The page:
If crowds are any indicator of something “afoot” in the area, then the clinic will have to be judged as a huge success. Patients arrive early, with most arriving on foot, but some were able to come by 3-wheeled motor taxi and others piled out of the beds of pick-up trucks that had given them a lift from neighboring villages. The early part of the week, the assembled crowd numbered 75 -80 daily, but by mid-week, the numbers swelled to 140 or more. Not everyone was a patient, of course, because in this part of the world, it is customary to have a friend or relative accompany you when seeking medical attention. As patients arrived with children in tow, they were given a numbered card and quickly settled in under the tent canopy to await their turn with the doctor. When their number was called, they entered the large waiting room and encountered the glassed- in reception and pharmacy areas, their eyes quickly surveying the clean, shiny floors and wooden furniture.
They were happy to stand on the scales, get their pulse and blood pressure reading and to have a hemoglobin check. But the littlest tikes would scream as they did not want to be separated from momma or their siblings in order to sit or play on a “special” baby table where their weights could be recorded. Otherwise everyone was filled with smiles as they walked along the wide corridors to one of four private exam rooms where they had consults with the physicians. Afterwards they proceeded to an outside service window to pick up their medications where they encountered a large pharmacy with its broad, stainless steel metal shelving stocked with colorful bottles of assorted medications. Here they presented their script and watched as the clinic's local staff pharmacist filled the prescription and gave them strict instructions on how to take their medicine. Everyone was friendly, the children wide-eyed and curious and the parents were relieved to know that medications or dressings and supplies accompanied the diagnosis!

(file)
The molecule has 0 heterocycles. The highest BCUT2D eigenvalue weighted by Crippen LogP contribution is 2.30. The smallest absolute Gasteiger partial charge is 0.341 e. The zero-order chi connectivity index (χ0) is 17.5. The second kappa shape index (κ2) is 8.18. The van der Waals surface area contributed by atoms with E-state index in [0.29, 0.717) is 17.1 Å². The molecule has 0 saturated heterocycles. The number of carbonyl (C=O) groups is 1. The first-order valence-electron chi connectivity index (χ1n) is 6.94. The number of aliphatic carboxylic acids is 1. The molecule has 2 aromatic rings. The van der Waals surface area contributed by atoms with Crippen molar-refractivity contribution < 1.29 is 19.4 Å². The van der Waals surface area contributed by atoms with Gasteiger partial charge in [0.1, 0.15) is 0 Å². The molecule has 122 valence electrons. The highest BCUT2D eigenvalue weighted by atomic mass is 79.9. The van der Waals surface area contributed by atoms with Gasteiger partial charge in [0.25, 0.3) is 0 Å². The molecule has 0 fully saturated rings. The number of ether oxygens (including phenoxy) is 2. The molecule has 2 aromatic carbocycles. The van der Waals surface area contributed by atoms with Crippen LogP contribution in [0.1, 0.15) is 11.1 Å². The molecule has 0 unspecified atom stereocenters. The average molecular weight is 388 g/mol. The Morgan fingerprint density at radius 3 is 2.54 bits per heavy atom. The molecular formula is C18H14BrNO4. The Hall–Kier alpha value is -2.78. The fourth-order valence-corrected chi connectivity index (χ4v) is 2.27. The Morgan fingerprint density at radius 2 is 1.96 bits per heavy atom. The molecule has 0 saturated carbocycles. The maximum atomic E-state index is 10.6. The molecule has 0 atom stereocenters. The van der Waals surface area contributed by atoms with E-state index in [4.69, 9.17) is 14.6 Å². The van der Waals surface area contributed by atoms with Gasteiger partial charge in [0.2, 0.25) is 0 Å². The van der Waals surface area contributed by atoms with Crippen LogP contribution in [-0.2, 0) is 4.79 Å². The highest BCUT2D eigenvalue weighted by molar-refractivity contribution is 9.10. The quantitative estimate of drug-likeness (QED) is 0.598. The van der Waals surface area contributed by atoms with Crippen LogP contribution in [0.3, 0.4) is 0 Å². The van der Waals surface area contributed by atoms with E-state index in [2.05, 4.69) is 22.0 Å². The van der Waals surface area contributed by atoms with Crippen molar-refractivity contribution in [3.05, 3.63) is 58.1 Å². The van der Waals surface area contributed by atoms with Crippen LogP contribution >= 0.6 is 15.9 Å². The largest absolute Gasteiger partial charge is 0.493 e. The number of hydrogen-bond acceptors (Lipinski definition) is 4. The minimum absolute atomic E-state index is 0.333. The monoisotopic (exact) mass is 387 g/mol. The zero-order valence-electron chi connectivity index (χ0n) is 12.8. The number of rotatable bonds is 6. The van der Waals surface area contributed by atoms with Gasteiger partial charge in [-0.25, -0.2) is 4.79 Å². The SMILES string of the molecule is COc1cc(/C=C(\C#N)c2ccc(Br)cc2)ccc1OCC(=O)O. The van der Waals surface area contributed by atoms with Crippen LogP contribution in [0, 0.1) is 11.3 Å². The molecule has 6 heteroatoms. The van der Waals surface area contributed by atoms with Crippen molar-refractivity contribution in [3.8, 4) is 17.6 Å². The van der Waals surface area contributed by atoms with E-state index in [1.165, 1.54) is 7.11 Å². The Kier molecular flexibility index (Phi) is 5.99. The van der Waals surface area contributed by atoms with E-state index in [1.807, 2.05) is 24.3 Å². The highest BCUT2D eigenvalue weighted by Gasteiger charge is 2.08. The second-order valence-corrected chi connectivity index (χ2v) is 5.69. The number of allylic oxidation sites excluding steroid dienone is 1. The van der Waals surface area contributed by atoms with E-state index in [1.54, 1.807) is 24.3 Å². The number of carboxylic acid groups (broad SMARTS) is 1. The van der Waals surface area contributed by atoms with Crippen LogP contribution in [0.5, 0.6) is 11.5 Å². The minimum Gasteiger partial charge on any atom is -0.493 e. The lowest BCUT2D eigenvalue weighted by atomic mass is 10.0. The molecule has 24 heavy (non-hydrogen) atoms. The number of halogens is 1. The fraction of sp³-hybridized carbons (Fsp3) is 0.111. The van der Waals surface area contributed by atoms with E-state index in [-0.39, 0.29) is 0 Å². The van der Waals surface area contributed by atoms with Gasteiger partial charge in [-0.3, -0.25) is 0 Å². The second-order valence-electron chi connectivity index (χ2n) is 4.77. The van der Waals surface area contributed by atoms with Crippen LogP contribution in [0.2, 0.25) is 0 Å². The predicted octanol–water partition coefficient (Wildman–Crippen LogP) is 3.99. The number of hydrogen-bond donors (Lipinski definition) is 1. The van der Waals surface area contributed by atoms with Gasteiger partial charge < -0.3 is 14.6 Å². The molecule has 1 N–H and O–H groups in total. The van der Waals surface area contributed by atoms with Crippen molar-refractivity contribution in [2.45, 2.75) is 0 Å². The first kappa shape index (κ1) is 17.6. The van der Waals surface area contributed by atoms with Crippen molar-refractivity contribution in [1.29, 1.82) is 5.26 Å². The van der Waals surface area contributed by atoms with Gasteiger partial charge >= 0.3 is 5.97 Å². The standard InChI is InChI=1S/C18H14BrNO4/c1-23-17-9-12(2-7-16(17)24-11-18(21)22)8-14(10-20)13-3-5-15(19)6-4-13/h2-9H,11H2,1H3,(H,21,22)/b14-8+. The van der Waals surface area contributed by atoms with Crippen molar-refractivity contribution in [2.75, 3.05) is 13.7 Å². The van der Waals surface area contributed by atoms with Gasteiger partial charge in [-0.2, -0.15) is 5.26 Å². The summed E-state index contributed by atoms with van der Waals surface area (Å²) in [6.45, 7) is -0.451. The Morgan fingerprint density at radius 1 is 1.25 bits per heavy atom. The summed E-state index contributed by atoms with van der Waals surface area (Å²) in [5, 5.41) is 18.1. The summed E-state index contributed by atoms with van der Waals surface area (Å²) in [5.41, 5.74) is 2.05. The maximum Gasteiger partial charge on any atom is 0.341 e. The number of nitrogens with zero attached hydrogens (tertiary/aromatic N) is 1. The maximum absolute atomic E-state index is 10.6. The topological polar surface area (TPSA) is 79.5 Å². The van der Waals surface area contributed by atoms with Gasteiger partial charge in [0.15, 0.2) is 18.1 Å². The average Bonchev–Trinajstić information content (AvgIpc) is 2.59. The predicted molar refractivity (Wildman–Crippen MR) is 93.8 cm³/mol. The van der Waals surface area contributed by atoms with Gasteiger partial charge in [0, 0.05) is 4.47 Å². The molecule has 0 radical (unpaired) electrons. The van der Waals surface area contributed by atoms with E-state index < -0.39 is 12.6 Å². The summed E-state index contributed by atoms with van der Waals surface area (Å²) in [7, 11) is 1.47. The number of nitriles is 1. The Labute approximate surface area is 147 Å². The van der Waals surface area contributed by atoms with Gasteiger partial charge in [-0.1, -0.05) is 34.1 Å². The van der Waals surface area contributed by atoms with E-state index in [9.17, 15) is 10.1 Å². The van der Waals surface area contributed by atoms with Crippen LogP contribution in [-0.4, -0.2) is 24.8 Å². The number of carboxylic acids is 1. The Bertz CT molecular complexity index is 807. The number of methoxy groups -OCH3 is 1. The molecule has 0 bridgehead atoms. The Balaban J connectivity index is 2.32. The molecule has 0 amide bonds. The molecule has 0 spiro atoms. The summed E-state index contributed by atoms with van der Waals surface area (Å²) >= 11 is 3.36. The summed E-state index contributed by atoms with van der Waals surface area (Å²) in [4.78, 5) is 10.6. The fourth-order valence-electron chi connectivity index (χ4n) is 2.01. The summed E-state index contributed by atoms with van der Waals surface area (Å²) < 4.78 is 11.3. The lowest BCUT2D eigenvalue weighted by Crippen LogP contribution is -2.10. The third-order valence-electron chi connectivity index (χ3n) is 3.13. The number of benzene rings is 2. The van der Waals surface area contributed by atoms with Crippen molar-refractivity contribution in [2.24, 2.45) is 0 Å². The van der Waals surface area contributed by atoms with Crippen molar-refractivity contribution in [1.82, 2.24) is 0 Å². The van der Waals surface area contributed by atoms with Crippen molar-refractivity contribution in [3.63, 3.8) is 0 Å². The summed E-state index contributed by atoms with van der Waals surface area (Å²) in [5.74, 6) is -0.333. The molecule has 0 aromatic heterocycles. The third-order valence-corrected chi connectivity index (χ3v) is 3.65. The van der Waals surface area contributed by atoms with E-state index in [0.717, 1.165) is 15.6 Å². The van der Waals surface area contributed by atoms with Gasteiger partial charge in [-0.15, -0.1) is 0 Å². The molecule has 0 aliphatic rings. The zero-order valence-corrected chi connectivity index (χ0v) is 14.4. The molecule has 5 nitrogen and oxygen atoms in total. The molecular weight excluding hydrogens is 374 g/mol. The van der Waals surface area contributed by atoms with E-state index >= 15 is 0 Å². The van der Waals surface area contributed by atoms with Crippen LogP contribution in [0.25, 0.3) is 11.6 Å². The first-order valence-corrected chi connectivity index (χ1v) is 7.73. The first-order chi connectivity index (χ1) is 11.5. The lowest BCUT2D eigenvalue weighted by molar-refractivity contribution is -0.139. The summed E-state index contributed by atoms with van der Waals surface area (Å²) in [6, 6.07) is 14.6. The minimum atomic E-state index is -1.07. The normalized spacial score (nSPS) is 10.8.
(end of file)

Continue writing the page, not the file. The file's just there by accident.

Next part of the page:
Even in the afternoons when the rain clouds came over and the sky darkened for what seemed to be the daily thunderstorm, the crowd waiting outdoors abandoned the
open-air tent canopy and instinctively rushed for cover provided by one of the few large trees on the campus. The clinic’s administrator immediately came outdoors to make an announcement that all were welcome to come into the clinic’s reception area to wait-out the storm. They were surprised to see that shortly after they entered and brought in mounds of mud, Adela, from the clinic’s laundry and custodial staff, moved about quickly mopping up and sweeping away the debris to reduce the chances of slipping and potential sources of contamination in the building.
In an impoverished area, old habits are hard to break. Periodically, some of the patients would head to the fence line or tall grass only to be reminded that banos or lavatories were inside, a feature that many were unaccustomed to seeing! Likewise, necessary items we take for granted, like toilet tissue, tend to disappear quickly when working in areas of scarcity and great need.
The nearby community of Chalmeca, with its 300 families and one of the largest concentrations of people with great needs, was happy to see the clinic open its doors, because now their residents only have a to walk a mile down a dirt and gravel roadway to seek medical attention at the Manos Amigas Clinic.